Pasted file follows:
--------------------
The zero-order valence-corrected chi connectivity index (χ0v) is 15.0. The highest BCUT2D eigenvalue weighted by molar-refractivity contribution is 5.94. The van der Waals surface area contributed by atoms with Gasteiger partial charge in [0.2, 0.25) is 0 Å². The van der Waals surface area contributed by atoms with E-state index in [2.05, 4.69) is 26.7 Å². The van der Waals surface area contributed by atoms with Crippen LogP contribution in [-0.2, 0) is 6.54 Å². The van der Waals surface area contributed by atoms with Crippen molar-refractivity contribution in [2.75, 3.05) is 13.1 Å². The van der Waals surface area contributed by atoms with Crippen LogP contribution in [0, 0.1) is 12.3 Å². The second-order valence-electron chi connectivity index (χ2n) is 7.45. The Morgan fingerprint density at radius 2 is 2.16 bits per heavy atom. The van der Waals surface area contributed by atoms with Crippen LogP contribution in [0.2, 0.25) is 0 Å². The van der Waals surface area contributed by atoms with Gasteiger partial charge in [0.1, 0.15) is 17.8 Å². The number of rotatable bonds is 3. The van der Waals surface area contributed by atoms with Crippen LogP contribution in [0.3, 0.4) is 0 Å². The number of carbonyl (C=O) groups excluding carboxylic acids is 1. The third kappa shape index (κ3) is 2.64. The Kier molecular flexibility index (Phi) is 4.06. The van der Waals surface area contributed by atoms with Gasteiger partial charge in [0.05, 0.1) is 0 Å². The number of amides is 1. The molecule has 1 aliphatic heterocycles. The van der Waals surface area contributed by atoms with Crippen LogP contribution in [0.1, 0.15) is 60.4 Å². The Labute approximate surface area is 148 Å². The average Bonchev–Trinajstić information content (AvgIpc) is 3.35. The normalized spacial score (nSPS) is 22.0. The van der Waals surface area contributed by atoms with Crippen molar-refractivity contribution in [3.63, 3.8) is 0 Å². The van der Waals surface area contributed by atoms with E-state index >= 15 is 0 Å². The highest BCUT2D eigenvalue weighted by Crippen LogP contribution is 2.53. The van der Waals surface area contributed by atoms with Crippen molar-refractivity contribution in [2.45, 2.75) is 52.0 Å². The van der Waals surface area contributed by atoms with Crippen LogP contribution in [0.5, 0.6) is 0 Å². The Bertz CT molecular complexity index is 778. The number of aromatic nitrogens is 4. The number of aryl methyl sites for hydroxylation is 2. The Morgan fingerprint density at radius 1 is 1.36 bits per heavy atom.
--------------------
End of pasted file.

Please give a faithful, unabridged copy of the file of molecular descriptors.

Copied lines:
The zero-order valence-corrected chi connectivity index (χ0v) is 15.0. The highest BCUT2D eigenvalue weighted by molar-refractivity contribution is 5.94. The van der Waals surface area contributed by atoms with Gasteiger partial charge in [0.2, 0.25) is 0 Å². The van der Waals surface area contributed by atoms with E-state index in [2.05, 4.69) is 26.7 Å². The van der Waals surface area contributed by atoms with Crippen LogP contribution in [-0.2, 0) is 6.54 Å². The van der Waals surface area contributed by atoms with Crippen molar-refractivity contribution in [2.75, 3.05) is 13.1 Å². The van der Waals surface area contributed by atoms with Crippen LogP contribution in [0, 0.1) is 12.3 Å². The second-order valence-electron chi connectivity index (χ2n) is 7.45. The Morgan fingerprint density at radius 2 is 2.16 bits per heavy atom. The van der Waals surface area contributed by atoms with Crippen LogP contribution in [0.2, 0.25) is 0 Å². The van der Waals surface area contributed by atoms with Gasteiger partial charge in [0.1, 0.15) is 17.8 Å². The number of rotatable bonds is 3. The van der Waals surface area contributed by atoms with Crippen LogP contribution in [0.3, 0.4) is 0 Å². The number of carbonyl (C=O) groups excluding carboxylic acids is 1. The third kappa shape index (κ3) is 2.64. The Kier molecular flexibility index (Phi) is 4.06. The van der Waals surface area contributed by atoms with Gasteiger partial charge in [0.05, 0.1) is 0 Å². The number of amides is 1. The molecule has 1 aliphatic heterocycles. The van der Waals surface area contributed by atoms with Crippen LogP contribution in [0.1, 0.15) is 60.4 Å². The Labute approximate surface area is 148 Å². The average Bonchev–Trinajstić information content (AvgIpc) is 3.35. The normalized spacial score (nSPS) is 22.0. The van der Waals surface area contributed by atoms with Crippen molar-refractivity contribution in [3.63, 3.8) is 0 Å². The van der Waals surface area contributed by atoms with E-state index >= 15 is 0 Å². The highest BCUT2D eigenvalue weighted by Crippen LogP contribution is 2.53. The van der Waals surface area contributed by atoms with Crippen molar-refractivity contribution in [2.45, 2.75) is 52.0 Å². The van der Waals surface area contributed by atoms with Crippen LogP contribution in [0.5, 0.6) is 0 Å². The Bertz CT molecular complexity index is 778. The number of aromatic nitrogens is 4. The number of aryl methyl sites for hydroxylation is 2. The Morgan fingerprint density at radius 1 is 1.36 bits per heavy atom.